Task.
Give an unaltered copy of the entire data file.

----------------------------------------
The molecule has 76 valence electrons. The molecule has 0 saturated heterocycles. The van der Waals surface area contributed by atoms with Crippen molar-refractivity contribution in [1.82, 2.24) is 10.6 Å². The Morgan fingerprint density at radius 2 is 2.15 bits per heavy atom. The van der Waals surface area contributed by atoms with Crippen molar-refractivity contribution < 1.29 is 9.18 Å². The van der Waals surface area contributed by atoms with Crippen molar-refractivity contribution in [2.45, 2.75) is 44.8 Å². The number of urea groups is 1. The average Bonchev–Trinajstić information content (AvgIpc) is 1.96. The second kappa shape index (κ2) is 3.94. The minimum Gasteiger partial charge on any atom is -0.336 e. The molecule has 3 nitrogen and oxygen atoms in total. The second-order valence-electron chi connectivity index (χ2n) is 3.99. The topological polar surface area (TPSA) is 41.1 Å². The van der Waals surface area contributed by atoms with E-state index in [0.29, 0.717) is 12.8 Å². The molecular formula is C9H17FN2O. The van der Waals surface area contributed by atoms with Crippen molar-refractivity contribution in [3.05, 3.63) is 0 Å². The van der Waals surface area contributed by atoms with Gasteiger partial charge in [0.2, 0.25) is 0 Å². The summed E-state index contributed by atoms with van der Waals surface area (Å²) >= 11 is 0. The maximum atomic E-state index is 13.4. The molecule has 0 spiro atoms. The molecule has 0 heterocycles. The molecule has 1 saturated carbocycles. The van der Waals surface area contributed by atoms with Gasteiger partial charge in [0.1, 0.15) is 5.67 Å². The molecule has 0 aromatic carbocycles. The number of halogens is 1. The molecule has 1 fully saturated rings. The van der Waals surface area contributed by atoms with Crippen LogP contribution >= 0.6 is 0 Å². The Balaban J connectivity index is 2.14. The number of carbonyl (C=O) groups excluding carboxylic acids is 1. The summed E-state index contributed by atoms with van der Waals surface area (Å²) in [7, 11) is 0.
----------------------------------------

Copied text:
The molecule has 76 valence electrons. The molecule has 0 saturated heterocycles. The van der Waals surface area contributed by atoms with Crippen molar-refractivity contribution in [1.82, 2.24) is 10.6 Å². The Morgan fingerprint density at radius 2 is 2.15 bits per heavy atom. The van der Waals surface area contributed by atoms with Crippen molar-refractivity contribution < 1.29 is 9.18 Å². The van der Waals surface area contributed by atoms with Crippen molar-refractivity contribution in [2.45, 2.75) is 44.8 Å². The number of urea groups is 1. The average Bonchev–Trinajstić information content (AvgIpc) is 1.96. The second kappa shape index (κ2) is 3.94. The minimum Gasteiger partial charge on any atom is -0.336 e. The molecule has 3 nitrogen and oxygen atoms in total. The second-order valence-electron chi connectivity index (χ2n) is 3.99. The topological polar surface area (TPSA) is 41.1 Å². The van der Waals surface area contributed by atoms with E-state index in [0.29, 0.717) is 12.8 Å². The molecular formula is C9H17FN2O. The van der Waals surface area contributed by atoms with Crippen molar-refractivity contribution in [3.05, 3.63) is 0 Å². The van der Waals surface area contributed by atoms with Gasteiger partial charge in [0.2, 0.25) is 0 Å². The summed E-state index contributed by atoms with van der Waals surface area (Å²) >= 11 is 0. The maximum atomic E-state index is 13.4. The molecule has 0 spiro atoms. The molecule has 0 heterocycles. The molecule has 1 saturated carbocycles. The van der Waals surface area contributed by atoms with Gasteiger partial charge in [0.1, 0.15) is 5.67 Å². The molecule has 0 aromatic carbocycles. The number of halogens is 1. The molecule has 1 fully saturated rings. The van der Waals surface area contributed by atoms with Crippen LogP contribution >= 0.6 is 0 Å². The Balaban J connectivity index is 2.14. The number of carbonyl (C=O) groups excluding carboxylic acids is 1. The summed E-state index contributed by atoms with van der Waals surface area (Å²) in [7, 11) is 0.